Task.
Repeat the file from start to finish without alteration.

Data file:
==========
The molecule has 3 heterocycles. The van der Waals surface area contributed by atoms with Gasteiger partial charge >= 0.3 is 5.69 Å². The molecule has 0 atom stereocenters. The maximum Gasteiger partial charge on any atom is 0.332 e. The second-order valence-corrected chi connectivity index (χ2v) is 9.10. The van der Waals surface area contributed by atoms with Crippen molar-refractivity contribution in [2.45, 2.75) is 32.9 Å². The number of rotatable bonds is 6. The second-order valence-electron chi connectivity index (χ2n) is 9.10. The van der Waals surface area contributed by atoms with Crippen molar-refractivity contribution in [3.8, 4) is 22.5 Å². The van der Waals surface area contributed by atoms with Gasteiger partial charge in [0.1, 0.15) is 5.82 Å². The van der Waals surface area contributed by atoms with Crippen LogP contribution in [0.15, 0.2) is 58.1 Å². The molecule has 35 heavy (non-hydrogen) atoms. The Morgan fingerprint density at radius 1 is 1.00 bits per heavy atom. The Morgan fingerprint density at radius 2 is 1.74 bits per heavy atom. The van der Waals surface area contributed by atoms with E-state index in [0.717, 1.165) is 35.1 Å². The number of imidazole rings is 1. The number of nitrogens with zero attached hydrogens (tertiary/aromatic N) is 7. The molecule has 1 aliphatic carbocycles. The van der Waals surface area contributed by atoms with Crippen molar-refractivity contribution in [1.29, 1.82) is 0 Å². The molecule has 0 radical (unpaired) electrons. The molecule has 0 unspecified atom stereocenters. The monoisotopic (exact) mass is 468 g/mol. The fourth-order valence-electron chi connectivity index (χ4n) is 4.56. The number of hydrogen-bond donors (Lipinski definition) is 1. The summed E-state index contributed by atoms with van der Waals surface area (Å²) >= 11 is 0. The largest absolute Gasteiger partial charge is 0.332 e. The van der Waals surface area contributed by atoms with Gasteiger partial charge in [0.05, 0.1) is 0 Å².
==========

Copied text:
The molecule has 3 heterocycles. The van der Waals surface area contributed by atoms with Gasteiger partial charge >= 0.3 is 5.69 Å². The molecule has 0 atom stereocenters. The maximum Gasteiger partial charge on any atom is 0.332 e. The second-order valence-corrected chi connectivity index (χ2v) is 9.10. The van der Waals surface area contributed by atoms with Crippen molar-refractivity contribution in [2.45, 2.75) is 32.9 Å². The number of rotatable bonds is 6. The second-order valence-electron chi connectivity index (χ2n) is 9.10. The van der Waals surface area contributed by atoms with Crippen molar-refractivity contribution in [3.8, 4) is 22.5 Å². The van der Waals surface area contributed by atoms with Gasteiger partial charge in [0.1, 0.15) is 5.82 Å². The van der Waals surface area contributed by atoms with Crippen LogP contribution in [0.15, 0.2) is 58.1 Å². The molecule has 35 heavy (non-hydrogen) atoms. The Morgan fingerprint density at radius 1 is 1.00 bits per heavy atom. The Morgan fingerprint density at radius 2 is 1.74 bits per heavy atom. The van der Waals surface area contributed by atoms with E-state index in [0.717, 1.165) is 35.1 Å². The number of imidazole rings is 1. The number of nitrogens with zero attached hydrogens (tertiary/aromatic N) is 7. The molecule has 1 aliphatic carbocycles. The van der Waals surface area contributed by atoms with Crippen molar-refractivity contribution in [1.29, 1.82) is 0 Å². The molecule has 0 radical (unpaired) electrons. The molecule has 0 unspecified atom stereocenters. The monoisotopic (exact) mass is 468 g/mol. The fourth-order valence-electron chi connectivity index (χ4n) is 4.56. The number of hydrogen-bond donors (Lipinski definition) is 1. The summed E-state index contributed by atoms with van der Waals surface area (Å²) >= 11 is 0. The largest absolute Gasteiger partial charge is 0.332 e. The van der Waals surface area contributed by atoms with Gasteiger partial charge in [0.05, 0.1) is 0 Å².